Gay & Lesbian Archives of the Pacific Northwest (GLAPN)
“Since 1994, we have been working to discover and publicize the history of sexual minorities in the Pacific Northwest. We collect, preserve, document, and share as much as we are able….Our physical collections are part of the library at Oregon Historical Society.”
Oregon Historical Society and the Davies Family Research Library
“We invite you to explore the world’s largest collection of Oregon-related materials, including photographs, manuscripts, books, maps, oral histories, motion pictures, videotapes, newspapers, ephemera, and much more. All our resources are available to everyone.”
“Mission: The center provides a safe space to support and celebrate LGBTQ diversity, equity, visibility and community building.”
University of Washington, Libraries, Special Collections
scroll down to Libraries at the UW and click on Special Collections > Pacific Northwest Collections > Research Ideas, Guides & Exhibits,
scroll down to Ethnic, Gender, & Religious Communities and click on GLBTQ: Special Collections & Archival Resources
“This guide highlights archival and printed materials, archived websites, and photographs available in Special Collections that relate to the Lesbian, Gay, Bisexual, Transgender, and Queer community in the Pacific Northwest.”
“OutHistory.org was founded in October 2008 by Jonathan Ned Katz, author of the groundbreaking Gay American History (1976) and other books on the history of sexuality.”
“ONE National Gay & Lesbian Archives at the USC Libraries is the largest repository of Lesbian, Gay, Bisexual, Transgender, Queer (LGBTQ) materials in the world.”
It Gets Better
“The It Gets Better Project’s mission is to communicate to lesbian, gay, bisexual and transgender youth around the world that it gets better, and to create and inspire the changes needed to make it better for them.”
This Way Out
“This Way Out: The International LGBT Radio Magazine” is going stronger than ever in its 27th year. “This Way Out” is the award-winning internationally distributed weekly LGBT radio program, currently airing on over 200 local community radio stations around the world—and available by podcast.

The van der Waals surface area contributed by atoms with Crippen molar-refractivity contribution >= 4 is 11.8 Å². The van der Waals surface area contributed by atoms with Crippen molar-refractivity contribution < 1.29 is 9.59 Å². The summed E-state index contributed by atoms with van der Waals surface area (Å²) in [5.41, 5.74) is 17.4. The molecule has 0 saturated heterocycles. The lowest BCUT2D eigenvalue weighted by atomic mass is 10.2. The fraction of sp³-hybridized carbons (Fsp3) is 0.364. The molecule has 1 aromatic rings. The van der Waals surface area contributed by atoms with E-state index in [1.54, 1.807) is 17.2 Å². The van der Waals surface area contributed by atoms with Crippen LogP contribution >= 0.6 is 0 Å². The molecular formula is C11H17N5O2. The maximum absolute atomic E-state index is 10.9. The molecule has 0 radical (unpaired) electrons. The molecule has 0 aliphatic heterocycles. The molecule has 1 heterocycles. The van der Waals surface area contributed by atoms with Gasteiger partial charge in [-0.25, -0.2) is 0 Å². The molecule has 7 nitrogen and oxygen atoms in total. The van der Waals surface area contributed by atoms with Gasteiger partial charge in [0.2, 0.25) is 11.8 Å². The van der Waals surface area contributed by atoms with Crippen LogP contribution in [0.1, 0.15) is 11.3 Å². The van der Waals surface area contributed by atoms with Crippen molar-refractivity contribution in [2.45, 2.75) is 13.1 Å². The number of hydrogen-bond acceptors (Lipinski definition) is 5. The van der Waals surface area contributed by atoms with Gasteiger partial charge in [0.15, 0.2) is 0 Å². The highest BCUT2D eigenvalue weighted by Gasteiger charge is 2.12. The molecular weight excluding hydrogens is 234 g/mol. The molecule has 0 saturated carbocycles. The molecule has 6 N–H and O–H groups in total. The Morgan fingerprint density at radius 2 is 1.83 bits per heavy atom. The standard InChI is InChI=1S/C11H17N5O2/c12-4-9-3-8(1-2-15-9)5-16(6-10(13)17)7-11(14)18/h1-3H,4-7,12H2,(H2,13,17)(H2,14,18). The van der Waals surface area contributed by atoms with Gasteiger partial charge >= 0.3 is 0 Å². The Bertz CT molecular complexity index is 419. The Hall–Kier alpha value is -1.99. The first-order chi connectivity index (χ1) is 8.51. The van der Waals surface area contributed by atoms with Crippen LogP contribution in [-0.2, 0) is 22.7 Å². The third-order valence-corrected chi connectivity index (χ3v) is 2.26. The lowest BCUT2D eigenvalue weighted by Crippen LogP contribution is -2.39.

Rachel Maddow reports on the political power of the KKK in the 1920s. (19 min. 34 sec.) – “Donald Trump Remarks Aid White Supremacists’ Political Ambitions”
Rachel Maddow lays out the history of eugenics in the USA dating back to the 1920s. (16 min. 32 sec.) – “US Anti-Immigrant Policy Has Roots In Racist Eugenics”
The Wolverine Orchestra with Bix Beiderbecke – “Jazz Me Blues” (1924)
King Oliver’s Creole Jazz Band – “Dipper Mouth Blues” (1923) featuring a young Louis Armstrong.
“Livery Stable Blues” recorded by the Original Dixieland Jass Band on February 26, 1917 is widely acknowledged as the first jazz recording commercially released.
On February 14, 1920, Smith recorded “That Thing Called Love” and “You Can’t Keep a Good Man Down” for Okeh Records, in New York City, after African-American songwriter and bandleader Perry Bradford persuaded Fred Hagar. This was the first recording by a black blues singer; the musicians, however, were all white. Hagar had received threats from Northern and Southern pressure groups saying they would boycott the company if he recorded a black singer. Despite these threats the record was a commercial success and opened the door for more black musicians to record.